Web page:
Viral Meningitis: It's Awful, Don't Do It

Tuesday, April 14, 2015 | 0 Comment(s)

Last week I conducted my Consumer Report testing on the experience of contracting viral meningitis,  all so you wouldn't have to.  The short version is, you shouldn't catch this disease.

Diseases do not look or feel like this. 
Let's start at the beginning -- many people believe, at first glance, that this is an infection that eats your brain.  That's not correct.  Those are zombies.  Even bacterial meningitis, the "worst of the meningitis's" doesn't eat your brain.  It inflames it -- or more specifically , it inflames the membrane around the brain (and spinal cord).  In viral meningitis, a virus is the mechanism of action causing the inflammation, meaning that throughout my thorough testing of said disease, I was quite literally "insane in the membrane." Take that House of Pain fans. 

I had one conflated variable which reduced my ability to speak directly to this awful friggin virus, and that was that I had the flu concurrently.  Bully for me.  So this whole ordeal, I mean scientific experiment, began the way most sicknesses originate, with hot and cold sweats throughout the night.  I tossed and turned while feeling the layer of sweat pooling on the sheets beneath me.  I only got a few hours of actual shut eye, and morning provided little relief.

Every time you defecate and vomit simultaneously, you are reminded of what it really means to be humbled.  As my humanity shot out both ends, I thanked my lucky stars that my wife, healthy and trapped with me in a small cabin in Vermont, took the "for better or for worse" part of her vows seriously.  She handed me the trash can to throw up in and I felt embraced by the warmth of her unconditional love.  Then i thew that up too.  

My wife drove what was left of me the three hours back to our house in Massachusetts, and I stumbled, not unlike a zombie I might add, up and into our bed.  Besides for brief jaunts to the toilet, I remained in that bed for the next 5 DAYS.  For those 5 days of this 8 day ordeal, even the thought of watching TV hurt my head. I couldn't take the bright lights or the sound.   So I slept or just kinda stared at the wall like a mental patient for 5 days. 120 hours. I almost sawed my arm off with a pocketknife just out of boredom.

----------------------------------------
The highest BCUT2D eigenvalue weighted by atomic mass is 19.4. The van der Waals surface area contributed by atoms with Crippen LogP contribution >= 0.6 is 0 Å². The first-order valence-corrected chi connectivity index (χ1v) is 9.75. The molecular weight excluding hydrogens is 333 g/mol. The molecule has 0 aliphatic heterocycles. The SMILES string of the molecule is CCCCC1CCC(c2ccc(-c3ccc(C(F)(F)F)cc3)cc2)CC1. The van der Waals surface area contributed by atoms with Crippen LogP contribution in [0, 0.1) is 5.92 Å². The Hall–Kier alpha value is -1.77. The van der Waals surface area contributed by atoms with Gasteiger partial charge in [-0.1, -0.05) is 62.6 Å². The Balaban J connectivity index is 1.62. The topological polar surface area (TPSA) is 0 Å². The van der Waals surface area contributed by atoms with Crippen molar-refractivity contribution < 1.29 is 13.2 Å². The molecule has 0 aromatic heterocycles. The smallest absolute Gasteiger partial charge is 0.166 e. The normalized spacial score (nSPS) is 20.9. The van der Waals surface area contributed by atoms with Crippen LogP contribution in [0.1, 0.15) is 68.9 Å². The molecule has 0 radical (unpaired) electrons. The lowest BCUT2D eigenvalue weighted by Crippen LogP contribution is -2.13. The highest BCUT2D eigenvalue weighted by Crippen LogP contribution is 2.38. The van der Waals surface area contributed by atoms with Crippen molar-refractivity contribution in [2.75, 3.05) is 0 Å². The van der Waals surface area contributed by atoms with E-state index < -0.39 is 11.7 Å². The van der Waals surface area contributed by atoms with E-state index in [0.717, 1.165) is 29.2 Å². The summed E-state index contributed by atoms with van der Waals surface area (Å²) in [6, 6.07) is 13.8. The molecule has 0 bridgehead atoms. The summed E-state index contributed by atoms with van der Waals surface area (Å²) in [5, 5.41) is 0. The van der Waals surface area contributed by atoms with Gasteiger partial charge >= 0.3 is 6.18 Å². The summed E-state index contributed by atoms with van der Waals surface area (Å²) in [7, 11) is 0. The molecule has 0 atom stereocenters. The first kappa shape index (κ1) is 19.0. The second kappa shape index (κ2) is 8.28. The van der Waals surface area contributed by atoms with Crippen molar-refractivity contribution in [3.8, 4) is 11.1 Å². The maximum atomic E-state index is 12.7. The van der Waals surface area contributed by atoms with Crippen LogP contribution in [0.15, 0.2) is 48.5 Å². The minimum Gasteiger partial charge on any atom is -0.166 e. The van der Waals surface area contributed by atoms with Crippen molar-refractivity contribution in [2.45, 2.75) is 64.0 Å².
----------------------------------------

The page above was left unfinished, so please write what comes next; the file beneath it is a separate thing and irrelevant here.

Here was the crux of the problem.  The flu only lasted the first 4 or 5 days.  The fever, body ache, and fatigue went through the expected trajectory for a sickness.  But where the flu stopped, the meningitis took over with a flourish. With the brain and spinal column inflamed, your head feels like cement.  I couldn't think properly.  Trying to remember facts or locations physically hurt, and the answers seemed hidden behind an impenetrable fog.  Actually moving my head in any direction was debilitating.  I would describe the experience as trying to transport the cement block of my dome through a semi-permeable viscous suspension -- like the world around my head was made of gel. The energy it took to locomote such a dense orb wiped me out completely. Going downstairs on day six took so much effort, that it sent me right upstairs and back to bed for another few hours.  

This general fog, combined with a neck stiffness that is still lingering a full two weeks later, truly sets viral meningitis apart from infections I've had in the past.  The intensity with which the virus "shuts that whole thing down" is as impressive as it was debilitating.  If you get viral meningitis, the chances are high that it will eventually bring you to tears due to the frustration of having your head booted like an abandon vehicle on the side of the road.  Even well after I felt 100% from the neck down, the infection in my brain's outer membrane was severe enough to still keep me from any productive activities.  By day eight, I was a fully-fueled race car stuck at an endlessly stale red light. 

I give viral meningitis 4 Snot Filled Tissues - the most caustic ranking in a 4 Tissue rating system.  Do not get viral meningitis, it really is the worst.

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